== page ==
Alan Rickman: Prince of Villains . . . and Gentle Heroes.
Here at Apropos of Nothing, it is once again our sad duty to report the recent death of a most notable artist and entertainer in the month of January, 2016. The year, there is no doubt, is off to a very bad start. On December 31th, the last day of 2015, we sadly lost actor Wayne Rogers of M*A*S*H* fame. Shortly after that, the great British rocker, David Bowie. And latest, the passing of the multi-talented and much beloved actor Alan Rickman.
Mr. Rickman will perhaps always be best known and well-remembered for his wonderful portrayal of the dark and enigmatic Professor Severnus Snape in the Harry Potter films. No villain ever sneered with utter distain better than the good professor.
It was just one of many unforgettable roles.
Mr. Rickman was born Alan Sidney Patrick Rickman, February 21, 1946 in London, England. He also passed in London, January 14, 2016, after a short battle with pancreatic cancer. He had suffered a minor stoke in August, and was diagnosed at that time. Mr. Rickman chose to keep his illness confidential and private from all but his closet friends and family, all of whom surrounded him in his final hours.
Soon after his passing, his fans created a makeshift memorial underneath the “Platform 9 and ¾” sign at the London’s King’s Cross railway station. In the marvelous J. K. Rowling Harry Potter books, this marked the entranceway to a world of magic, mystery, Intrigue, fantasy, and imagination.
And a wonderful world it was indeed.
Mr. Rickman played Snape to a Fare-thee-well.
Harry Potter co-star Emma Watson complained (tongue firmly in cheek) that although Mr. Rickman was a wonderfully kind and gentle man, he scared her considerably when he was in the character of Professor Snape. She said she just thoroughly loved him when he wasn’t “Snaping around.”
He scared us all just a little bit with that eerie role—and with his “snake-venom” dripping voice. Two researchers, a linguist and a sound engineer, found the perfect male voice to be a combination of Alan Rickman’s and Jeremy Iron’s voices, based on a sample of fifty voices. They might have tried five-hundred more and came to the same conclusion. It was after all, a perfect, and unique “one of a kind” menacing voice.
Rickman was chosen by Empire as one of the one-hundred Sexiest Stars in film history (No. 34) in 1995, and ranked No. 59 in Empire’s “The Top 100 Movie Stars of All Time” list in October of 1997. In 2009 and 2010, Rickman ranked once again as one of the one-hundred Sexiest Stars by Empire, both times placing No. 8 out of the fifty actors chosen. Rickman was elected to the Council of the Royal Academy of Dramatic Art (RADA) in 1993; he was subsequently RADA’s Vice-Chairman and a member of its Artistic Advisory and Training committees and Development Board. He was also voted No. 19 in Empire magazine’s Greatest Living Movie Star over the age of fifty.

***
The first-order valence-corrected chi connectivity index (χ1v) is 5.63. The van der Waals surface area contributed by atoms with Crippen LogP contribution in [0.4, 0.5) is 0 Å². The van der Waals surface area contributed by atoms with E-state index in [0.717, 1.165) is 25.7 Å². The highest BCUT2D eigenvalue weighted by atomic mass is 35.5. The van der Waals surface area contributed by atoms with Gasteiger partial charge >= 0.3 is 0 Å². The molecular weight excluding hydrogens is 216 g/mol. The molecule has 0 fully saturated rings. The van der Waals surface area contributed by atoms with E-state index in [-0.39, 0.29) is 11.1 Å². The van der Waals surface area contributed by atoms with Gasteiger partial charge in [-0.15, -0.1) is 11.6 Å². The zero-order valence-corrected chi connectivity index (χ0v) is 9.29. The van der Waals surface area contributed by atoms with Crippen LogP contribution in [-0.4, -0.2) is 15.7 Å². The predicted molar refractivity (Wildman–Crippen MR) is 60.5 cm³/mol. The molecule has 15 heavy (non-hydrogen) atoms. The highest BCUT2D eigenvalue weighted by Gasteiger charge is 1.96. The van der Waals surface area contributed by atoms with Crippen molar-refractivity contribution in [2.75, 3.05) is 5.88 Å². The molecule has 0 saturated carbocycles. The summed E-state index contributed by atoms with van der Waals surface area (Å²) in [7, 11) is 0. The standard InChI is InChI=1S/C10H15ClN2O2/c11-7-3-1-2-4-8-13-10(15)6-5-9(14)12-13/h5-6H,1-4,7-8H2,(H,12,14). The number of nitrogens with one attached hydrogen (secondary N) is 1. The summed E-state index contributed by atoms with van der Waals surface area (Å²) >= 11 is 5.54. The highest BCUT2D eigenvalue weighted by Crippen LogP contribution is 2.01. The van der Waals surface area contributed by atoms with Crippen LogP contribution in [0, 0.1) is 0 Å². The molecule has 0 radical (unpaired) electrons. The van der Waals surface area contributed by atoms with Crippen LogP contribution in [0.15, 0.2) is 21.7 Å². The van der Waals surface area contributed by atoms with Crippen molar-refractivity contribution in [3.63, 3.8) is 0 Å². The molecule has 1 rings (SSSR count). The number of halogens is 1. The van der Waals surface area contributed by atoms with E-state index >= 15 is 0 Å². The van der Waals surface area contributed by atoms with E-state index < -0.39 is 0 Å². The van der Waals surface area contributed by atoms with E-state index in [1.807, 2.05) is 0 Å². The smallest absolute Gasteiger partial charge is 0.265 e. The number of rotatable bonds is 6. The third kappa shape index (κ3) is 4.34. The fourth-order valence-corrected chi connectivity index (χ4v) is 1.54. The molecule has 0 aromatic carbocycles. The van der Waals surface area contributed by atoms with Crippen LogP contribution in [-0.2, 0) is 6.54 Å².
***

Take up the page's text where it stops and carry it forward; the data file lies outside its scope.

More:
In short—he made quite an impact. And without any doubt what-so-ever, Alan Rickman was probably the best actor of all time to have never received an Academy Award nomination.
Sometimes the Academy gets it right—and sometimes it doesn’t.
His roles were many, and varied. Who could forget his deliciously villainous turns as the Sheriff of Nottingham in Robin Hood: Prince of Thieves, or Rasputin in Rasputin: Dark Servant of Destiny, which won him a Golden Globe, an Emmy, and a Screen Actors Guild Award. Or Judge Turpin in Sweeney Todd: The Demon Barber of Fleet Street. How about as Hans Gruber in Die Hard (1995) or Elliot Marsten in Quigley Down Under (1991). In that one he was part of what was arguably the best ending ever to a movie gunfight.
If you haven’t seen it—rent it.
(A gunfight scene teaser from Quigley Down Under)
Rickman’s softer and gentler side came out as Colonel Brandon in Sense and Sensibility (1995) or the once again extremely enigmatic Alex in the much awarded Snow Cake (2006). His last completed role, due out in movie theaters in the summer of 2016, was as the voice of Absolem, the blue caterpillar, in Alice Through the Looking Glass.
The list could go on and on, but is beyond the scope of this article. Suffice it to say—Mr. Rickman knew what to do in front of a camera, and was one of the best actors of all time. His presence will be very sorely missed on the silver screen for many long years to come.
Bon Voyage, Mr. Rickman. We wish you well in your new adventures and latest venues. Thanks for all the good times, the great movies, and the memorable nightmares.
It was a terrific journey, and we enjoyed travelling every inch of it in your company.
Thanks so much for reading. We’ll seen you again in a few. Until then . . . Goodnight!
Dumb Joke of the Day: